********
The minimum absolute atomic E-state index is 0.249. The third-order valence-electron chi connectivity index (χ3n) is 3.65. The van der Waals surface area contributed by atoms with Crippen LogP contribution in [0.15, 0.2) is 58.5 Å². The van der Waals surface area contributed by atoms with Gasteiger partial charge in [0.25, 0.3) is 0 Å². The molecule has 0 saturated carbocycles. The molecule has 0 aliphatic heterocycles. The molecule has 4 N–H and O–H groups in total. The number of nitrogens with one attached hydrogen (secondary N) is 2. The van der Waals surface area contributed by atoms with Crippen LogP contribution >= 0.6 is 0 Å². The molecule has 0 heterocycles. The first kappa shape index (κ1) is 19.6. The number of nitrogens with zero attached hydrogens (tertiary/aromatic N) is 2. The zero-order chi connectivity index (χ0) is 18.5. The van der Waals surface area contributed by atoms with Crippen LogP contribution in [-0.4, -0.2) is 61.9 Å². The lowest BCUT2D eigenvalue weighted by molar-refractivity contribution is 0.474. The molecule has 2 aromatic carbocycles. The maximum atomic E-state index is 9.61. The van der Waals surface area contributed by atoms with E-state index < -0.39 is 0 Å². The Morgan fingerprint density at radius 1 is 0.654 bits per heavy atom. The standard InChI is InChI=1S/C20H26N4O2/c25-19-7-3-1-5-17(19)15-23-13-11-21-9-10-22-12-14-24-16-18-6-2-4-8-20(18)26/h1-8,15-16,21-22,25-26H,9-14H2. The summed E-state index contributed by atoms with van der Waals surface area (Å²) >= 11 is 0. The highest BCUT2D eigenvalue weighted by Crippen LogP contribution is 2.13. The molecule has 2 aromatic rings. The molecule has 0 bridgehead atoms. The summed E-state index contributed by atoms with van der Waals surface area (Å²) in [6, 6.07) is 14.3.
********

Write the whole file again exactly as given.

The minimum absolute atomic E-state index is 0.249. The third-order valence-electron chi connectivity index (χ3n) is 3.65. The van der Waals surface area contributed by atoms with Crippen LogP contribution in [0.15, 0.2) is 58.5 Å². The van der Waals surface area contributed by atoms with Gasteiger partial charge in [0.25, 0.3) is 0 Å². The molecule has 0 saturated carbocycles. The molecule has 0 aliphatic heterocycles. The molecule has 4 N–H and O–H groups in total. The number of nitrogens with one attached hydrogen (secondary N) is 2. The van der Waals surface area contributed by atoms with Crippen LogP contribution >= 0.6 is 0 Å². The molecule has 0 heterocycles. The first kappa shape index (κ1) is 19.6. The number of nitrogens with zero attached hydrogens (tertiary/aromatic N) is 2. The zero-order chi connectivity index (χ0) is 18.5. The van der Waals surface area contributed by atoms with Crippen LogP contribution in [-0.4, -0.2) is 61.9 Å². The lowest BCUT2D eigenvalue weighted by molar-refractivity contribution is 0.474. The molecule has 2 aromatic carbocycles. The maximum atomic E-state index is 9.61. The van der Waals surface area contributed by atoms with E-state index < -0.39 is 0 Å². The Morgan fingerprint density at radius 1 is 0.654 bits per heavy atom. The standard InChI is InChI=1S/C20H26N4O2/c25-19-7-3-1-5-17(19)15-23-13-11-21-9-10-22-12-14-24-16-18-6-2-4-8-20(18)26/h1-8,15-16,21-22,25-26H,9-14H2. The summed E-state index contributed by atoms with van der Waals surface area (Å²) >= 11 is 0. The highest BCUT2D eigenvalue weighted by Crippen LogP contribution is 2.13. The molecule has 2 aromatic rings. The molecule has 0 bridgehead atoms. The summed E-state index contributed by atoms with van der Waals surface area (Å²) in [6, 6.07) is 14.3.